Date of Award

Spring 3-2014

Document Type

Dissertation

Degree Name

Doctor of Education (EdD)

Department

Education

First Advisor

Dr. Lynda Leavitt

Second Advisor

Dr. Sherrie Wisdom

Third Advisor

Mrs. Nancy Cook

Abstract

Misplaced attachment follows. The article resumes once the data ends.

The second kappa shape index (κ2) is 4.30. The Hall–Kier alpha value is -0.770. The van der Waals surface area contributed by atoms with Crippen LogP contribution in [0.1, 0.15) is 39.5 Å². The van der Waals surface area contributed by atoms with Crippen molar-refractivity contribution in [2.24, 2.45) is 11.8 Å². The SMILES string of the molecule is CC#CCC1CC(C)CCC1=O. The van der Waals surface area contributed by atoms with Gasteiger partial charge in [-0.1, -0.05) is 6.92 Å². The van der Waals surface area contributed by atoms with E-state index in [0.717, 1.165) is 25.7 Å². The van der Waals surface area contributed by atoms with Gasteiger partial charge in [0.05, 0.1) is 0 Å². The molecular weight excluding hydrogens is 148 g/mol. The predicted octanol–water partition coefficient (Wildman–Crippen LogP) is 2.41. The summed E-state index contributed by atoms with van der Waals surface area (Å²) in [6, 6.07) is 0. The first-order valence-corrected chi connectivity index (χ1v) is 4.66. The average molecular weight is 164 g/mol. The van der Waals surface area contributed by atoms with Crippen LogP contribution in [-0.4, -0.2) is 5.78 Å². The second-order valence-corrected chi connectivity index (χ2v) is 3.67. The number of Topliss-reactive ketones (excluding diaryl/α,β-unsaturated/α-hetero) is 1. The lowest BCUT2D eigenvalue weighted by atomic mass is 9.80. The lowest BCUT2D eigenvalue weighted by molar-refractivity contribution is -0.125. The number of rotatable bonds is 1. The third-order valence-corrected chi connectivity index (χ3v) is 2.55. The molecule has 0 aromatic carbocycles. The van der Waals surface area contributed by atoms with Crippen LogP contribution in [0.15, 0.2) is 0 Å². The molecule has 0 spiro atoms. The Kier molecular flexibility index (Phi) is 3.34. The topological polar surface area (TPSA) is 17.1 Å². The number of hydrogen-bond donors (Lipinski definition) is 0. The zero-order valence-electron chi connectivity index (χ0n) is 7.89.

A college education is essential to the future. Those with a college degree will make a higher income and be affected less by economic instability. Employment requiring a college degree will grow, while jobs that do not require postsecondary education will decline. Yet barriers exist that keep all students from attaining a college education. It is the charge of schools to prepare students so they not only enter college, but also have the necessary skills to be successful in college-level courses. Federal initiatives mandate periodic assessments to ensure student learning and to hold schools accountable. However, scores from these assessments do not help students gain college entrance nor do they evaluate college readiness. Some states now provide the ACT to all high school students as part of the required state assessment. By doing so, all students will have a common measure of academic achievement in terms of college readiness in time to close achievement gaps before leaving high school. This study examined the effects of increased ACT testing on college enrollment and readiness for students graduating in 2010. State testing percentages were obtained from the 2010 ACT Profile Reports for each state in the sample. College enrollment information was obtained from the Digest of Education Statistics. College readiness was measured by the percentage of students who met or exceeded the ACT benchmark scores in English and Mathematics. Results revealed a relationship between increased testing and college enrollment, especially in Caucasian/White students, although the degree to which testing was responsible for this increase was limited. Strong relationships were found between iii increased testing and college readiness in both English and Mathematics. A negative correlation was found between the percentage of students who took the ACT and the percentage of students who met benchmark scores. Results suggested a disconnect between what high school students are taught and what they need to know for college success. Additional study should be pursued to investigate possible reasons for these findings. Recommendations for improvement and suggestions for future research are presented.

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